4. Setting a PoA up is more straightforward than you may think

The first step is to request the relevant forms and application pack from the Office of Care and Protection (OCP) or the Law Society of Northern Ireland.

You can make stipulations about the power you want your attorney to have, so for example, you may want them to deal with your mortgage or rent, but not sell your property. Unless you yourself are qualified, we always advise you to take professional legal advice.

A statement from a doctor confirming your mental capacity at the time the PoA is created will be required.

5.You choose who looks after your affairs

A good tip is to choose someone who is younger than you and who lives nearby. Having someone of similar age means they, too, may not be of sound mind when you need them to take over or may be too ill to take on the task.

Having someone who lives nearby also means they are better able to look after your affairs and conduct face-to-face meetings if necessary.

Once you have completed the forms they must be witnessed by specific professionals, such as a barrister, a solicitor, a qualified overseas lawyer, or a licenced conveyancer. Once completed, the PoA must be registered with the Registrar of Wards of Court.

6.A PoA means your affairs can be looked after without delay

If you become incapacitated or lose mental capacity with a PoA in place, the attorney can take over the running of your affairs immediately as long as it is registered.

As Kate Garraway has highlighted, without one your wishes aren’t legally recognised, creating issues for your family as they probably will not be able to deal with your financial affairs.

As she pointed out to the Times, she has been unable to deal with bills and insurance policies as she’s not the named person on the accounts.

7.Creating a PoA need not be expensive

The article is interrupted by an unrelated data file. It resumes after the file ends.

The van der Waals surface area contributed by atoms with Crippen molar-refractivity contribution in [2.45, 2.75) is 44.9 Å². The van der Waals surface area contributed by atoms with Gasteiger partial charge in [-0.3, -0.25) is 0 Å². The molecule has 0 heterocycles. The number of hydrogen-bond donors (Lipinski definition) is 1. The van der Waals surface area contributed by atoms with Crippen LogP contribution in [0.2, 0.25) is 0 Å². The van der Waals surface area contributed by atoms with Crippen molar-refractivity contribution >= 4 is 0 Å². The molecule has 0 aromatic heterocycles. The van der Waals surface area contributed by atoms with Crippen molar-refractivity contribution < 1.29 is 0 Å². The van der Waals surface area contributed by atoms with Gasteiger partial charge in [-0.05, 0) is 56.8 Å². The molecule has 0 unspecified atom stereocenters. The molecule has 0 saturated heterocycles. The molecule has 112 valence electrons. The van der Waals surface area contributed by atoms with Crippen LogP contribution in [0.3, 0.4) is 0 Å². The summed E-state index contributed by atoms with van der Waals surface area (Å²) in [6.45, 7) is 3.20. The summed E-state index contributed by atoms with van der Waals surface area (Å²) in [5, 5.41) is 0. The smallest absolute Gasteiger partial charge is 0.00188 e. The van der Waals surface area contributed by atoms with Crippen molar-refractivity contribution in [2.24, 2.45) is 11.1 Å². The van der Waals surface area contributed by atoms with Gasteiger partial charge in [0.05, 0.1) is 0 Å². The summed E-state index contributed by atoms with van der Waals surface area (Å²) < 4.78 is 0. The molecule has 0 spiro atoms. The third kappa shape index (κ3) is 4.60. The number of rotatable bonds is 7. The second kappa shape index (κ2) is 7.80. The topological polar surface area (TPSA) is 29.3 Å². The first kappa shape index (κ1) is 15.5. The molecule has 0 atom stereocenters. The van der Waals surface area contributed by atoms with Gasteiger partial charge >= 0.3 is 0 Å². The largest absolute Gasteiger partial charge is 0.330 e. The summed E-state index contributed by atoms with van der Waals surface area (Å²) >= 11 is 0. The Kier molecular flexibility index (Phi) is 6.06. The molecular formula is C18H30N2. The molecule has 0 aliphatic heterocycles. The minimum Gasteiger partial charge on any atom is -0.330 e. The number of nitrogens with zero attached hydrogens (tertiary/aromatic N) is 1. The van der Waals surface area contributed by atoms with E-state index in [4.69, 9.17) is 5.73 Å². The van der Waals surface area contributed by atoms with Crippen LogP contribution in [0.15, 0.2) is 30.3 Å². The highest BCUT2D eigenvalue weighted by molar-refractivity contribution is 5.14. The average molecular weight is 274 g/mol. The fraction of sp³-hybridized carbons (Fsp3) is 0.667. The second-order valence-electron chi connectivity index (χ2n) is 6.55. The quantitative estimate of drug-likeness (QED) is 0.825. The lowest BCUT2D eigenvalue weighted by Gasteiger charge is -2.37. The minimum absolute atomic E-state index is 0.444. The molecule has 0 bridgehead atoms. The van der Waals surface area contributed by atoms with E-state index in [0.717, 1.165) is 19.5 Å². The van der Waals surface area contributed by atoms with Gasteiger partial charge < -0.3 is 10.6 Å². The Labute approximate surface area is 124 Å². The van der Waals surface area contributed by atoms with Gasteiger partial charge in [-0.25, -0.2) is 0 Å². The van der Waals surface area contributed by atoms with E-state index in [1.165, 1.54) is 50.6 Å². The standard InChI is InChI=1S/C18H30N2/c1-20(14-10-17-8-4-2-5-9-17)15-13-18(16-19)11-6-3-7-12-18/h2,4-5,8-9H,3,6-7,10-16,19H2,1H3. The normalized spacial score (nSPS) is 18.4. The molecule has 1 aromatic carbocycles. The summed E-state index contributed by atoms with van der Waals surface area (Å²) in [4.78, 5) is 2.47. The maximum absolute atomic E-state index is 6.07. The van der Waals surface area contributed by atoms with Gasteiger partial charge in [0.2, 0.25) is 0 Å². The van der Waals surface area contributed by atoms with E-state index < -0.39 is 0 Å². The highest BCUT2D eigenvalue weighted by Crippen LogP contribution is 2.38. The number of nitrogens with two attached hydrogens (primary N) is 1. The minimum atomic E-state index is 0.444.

Contrary to what you may think, creating a PoA with a legal professional need not be expensive.

Before agreeing to use any organisation offering to create a Power of Attorney, always speak with your financial planner who will be able to confirm whether their cost is reasonable or not.

8.Without a PoA, dealing with your affairs could become expensive

Without a PoA in place, your friends or family will need to decide the most appropriate person to act as your Controller, which allows them to act on your behalf under the control of the OCP.

However, this can be more expensive than organising a Power of Attorney.

9.Using the OCP will take longer

If there is no PoA in place and you need to use the OCP, it may decide to make a “short procedure order” rather than appointing a Controller. While simpler, this is a limited arrangement.

Either way, the process will not be as quick as if you create a PoA and register it.

10.A PoA provides peace of mind

Once done, a PoA will provide you with peace of mind as you know that someone you trust will be looking after your affairs in line with your wishes, and you have set out the parameters they will have to use when making decisions.

Get in touch

As your financial planners we will always recommend you create a Power of Attorney as soon as possible. Part of our role is helping you to future-proof your lifestyle and wealth, and a PoA can help achieve this.

If you have any questions about creating a PoA, or have concerns about your current financial situation you would like to, please contact us below.

Please Note This article is for information only. Please do not act solely based on anything you might read in this article.